Imagine this: You’re at the check-out, about to depart with a new pair of jeans, stock or soup pot, baby gift (or whatever) and before you produce your chosen method of payment the clerk says: “Would you like to open a store card and save 20 percent?” You probably don’t even need to imagine it. It happens all the time.
So, before you head into high gear holiday shopping, let us give you a little advice: Pass. Store credit cards now carry an average interest rate of 26.01%, according to a new report from CreditCards.com. That means for every $1 you pile up in debt, you will have to pay more than $1.25 if you carry the balance for a full year. Run the debt on that $100 instant pot? It just cost you $126. Take your sweet time paying off those $150 kicks? They just cost you $204.
What’s the deal? “There is a lot of demand for credit right now,” says Bruce McClary, Vice President of Communications for the NFCC. Since so many people want to open lines of credit, banks (which back the store credit cards) are in a position to offer those lines — specifically credit cards — at higher interest rates so they benefit when you don’t pay your balance by the due date.
But what about the rewards store cards often come packaged with? Special sales? Friends and family? Smart Shopping Expert Trae Bodge of TrueTrae.com reminds us that we have to be careful with these deals. If you get 20% off your purchase when you open the card, you better pay off that balance in relatively quickly — otherwise you start to see those savings fade away.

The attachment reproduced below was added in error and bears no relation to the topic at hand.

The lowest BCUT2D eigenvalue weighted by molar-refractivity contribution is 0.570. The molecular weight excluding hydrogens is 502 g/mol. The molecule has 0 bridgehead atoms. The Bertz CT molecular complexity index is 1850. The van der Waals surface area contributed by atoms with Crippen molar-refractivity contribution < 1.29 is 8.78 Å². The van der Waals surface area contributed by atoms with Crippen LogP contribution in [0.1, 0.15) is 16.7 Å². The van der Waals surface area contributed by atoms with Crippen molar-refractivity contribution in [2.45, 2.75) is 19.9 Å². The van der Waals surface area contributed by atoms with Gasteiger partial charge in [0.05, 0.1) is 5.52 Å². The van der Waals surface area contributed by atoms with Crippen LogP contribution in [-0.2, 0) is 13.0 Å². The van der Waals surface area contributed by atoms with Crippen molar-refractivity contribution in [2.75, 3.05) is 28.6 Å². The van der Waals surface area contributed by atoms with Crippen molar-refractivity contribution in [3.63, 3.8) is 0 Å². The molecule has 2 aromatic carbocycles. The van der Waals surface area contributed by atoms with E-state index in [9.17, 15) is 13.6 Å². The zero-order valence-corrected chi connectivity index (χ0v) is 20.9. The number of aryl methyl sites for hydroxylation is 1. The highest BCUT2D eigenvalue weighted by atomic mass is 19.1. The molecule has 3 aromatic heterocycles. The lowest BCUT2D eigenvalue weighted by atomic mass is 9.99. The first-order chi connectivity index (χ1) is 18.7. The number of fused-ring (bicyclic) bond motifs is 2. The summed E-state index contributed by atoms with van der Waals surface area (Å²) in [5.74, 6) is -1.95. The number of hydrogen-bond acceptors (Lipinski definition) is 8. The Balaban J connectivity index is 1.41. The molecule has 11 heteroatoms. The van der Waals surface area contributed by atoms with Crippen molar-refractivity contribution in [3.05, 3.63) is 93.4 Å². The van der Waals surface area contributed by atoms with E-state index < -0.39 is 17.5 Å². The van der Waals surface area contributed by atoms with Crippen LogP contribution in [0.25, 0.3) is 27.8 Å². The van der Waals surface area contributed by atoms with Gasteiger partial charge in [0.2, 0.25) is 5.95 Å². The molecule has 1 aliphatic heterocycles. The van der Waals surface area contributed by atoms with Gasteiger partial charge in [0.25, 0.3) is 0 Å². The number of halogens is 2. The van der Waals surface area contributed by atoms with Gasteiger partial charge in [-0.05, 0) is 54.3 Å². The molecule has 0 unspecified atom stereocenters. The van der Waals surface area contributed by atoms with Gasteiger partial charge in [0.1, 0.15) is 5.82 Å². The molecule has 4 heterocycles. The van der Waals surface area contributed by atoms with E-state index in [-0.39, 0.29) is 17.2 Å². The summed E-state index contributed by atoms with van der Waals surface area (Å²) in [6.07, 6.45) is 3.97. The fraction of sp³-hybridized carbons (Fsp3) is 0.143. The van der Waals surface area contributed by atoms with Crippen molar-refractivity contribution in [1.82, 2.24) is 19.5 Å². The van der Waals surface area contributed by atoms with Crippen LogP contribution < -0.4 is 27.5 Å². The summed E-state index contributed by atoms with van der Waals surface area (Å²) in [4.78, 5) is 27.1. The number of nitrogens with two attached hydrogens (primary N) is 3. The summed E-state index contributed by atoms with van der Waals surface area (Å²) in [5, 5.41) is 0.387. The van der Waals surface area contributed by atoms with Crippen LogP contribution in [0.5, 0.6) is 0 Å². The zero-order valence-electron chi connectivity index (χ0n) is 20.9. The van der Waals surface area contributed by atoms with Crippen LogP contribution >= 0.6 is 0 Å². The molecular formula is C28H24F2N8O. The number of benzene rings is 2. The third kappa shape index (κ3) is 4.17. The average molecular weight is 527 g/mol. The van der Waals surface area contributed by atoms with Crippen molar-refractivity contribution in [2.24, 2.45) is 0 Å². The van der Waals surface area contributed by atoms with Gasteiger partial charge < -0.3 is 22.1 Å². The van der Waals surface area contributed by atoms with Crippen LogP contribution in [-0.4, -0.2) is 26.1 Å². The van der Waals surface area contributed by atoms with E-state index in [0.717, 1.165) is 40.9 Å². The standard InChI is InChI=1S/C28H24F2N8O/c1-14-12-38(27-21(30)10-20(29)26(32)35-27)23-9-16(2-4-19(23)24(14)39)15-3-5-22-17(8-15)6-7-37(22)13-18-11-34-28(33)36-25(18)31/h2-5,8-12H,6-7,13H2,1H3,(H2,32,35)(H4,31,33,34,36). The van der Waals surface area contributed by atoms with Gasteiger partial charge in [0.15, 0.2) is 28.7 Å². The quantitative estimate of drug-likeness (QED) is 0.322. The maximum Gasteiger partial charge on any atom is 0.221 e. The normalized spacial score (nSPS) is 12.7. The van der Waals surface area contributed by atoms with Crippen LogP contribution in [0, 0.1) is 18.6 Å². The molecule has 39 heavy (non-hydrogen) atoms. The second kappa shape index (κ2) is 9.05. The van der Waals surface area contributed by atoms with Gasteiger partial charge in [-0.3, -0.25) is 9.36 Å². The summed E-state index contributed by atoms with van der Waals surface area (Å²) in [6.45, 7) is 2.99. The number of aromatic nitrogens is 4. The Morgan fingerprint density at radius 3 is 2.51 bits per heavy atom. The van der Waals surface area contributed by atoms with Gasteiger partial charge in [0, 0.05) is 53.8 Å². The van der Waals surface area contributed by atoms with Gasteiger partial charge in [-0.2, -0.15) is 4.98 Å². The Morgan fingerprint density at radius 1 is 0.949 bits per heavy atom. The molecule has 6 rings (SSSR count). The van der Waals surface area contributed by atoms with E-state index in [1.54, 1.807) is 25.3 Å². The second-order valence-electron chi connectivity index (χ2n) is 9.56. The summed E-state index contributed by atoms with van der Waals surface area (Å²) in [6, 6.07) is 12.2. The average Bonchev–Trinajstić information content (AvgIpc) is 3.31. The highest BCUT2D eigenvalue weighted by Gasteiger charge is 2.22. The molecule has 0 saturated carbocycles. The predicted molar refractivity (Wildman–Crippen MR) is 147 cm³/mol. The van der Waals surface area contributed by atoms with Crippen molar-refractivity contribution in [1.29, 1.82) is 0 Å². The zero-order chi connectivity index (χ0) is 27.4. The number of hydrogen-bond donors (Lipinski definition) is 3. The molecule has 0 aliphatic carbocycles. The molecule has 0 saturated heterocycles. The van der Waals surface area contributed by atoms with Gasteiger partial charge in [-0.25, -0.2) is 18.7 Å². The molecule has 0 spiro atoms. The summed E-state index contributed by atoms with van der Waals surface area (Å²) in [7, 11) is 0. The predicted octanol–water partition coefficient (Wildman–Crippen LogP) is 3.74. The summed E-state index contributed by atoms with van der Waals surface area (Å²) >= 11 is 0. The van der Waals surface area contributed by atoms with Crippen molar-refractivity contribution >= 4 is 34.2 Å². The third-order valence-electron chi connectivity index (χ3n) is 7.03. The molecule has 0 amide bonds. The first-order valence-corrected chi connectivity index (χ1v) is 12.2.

So, how do you know if a retail credit card is right for you? It’s okay to consider adding them to your wallet only if you can pay off your balance each month. Otherwise, it’s “non-negotiable” Bodge says. In addition, you have to be a frequent shopper of that particular store so the rewards mean something to you. If you don’t meet those two requirements, Bodge recommends staying away.
And if you are going to get one, she also suggests opting for the open loop credit cards (the ones with the Visa, Mastercard, or American Express logos) so you can use them at other stores, too, like a normal credit card. These kinds of cards are great for people in the market for and are a frequent shopper at one particular store. That way, you’re killing two birds with one stone: getting rewards from each swipe at your favorite company and building your credit wherever else you shop. But swiping outside of the card’s store won’t rack up rewards.
Bottom line: With holiday season right around the corner, you can expect checkout attendants trying to get you to open their store’s credit card and reap the benefits it has to offer. The best defense is a good offense. Do some research on the card before you go into the store. If you find that the rewards will benefit you, and you are in a position to open another line of credit, and you won’t carry a balance month-to-month, then (and only then) it is okay to apply for a credit card in the checkout line.
With Rebecca Cohen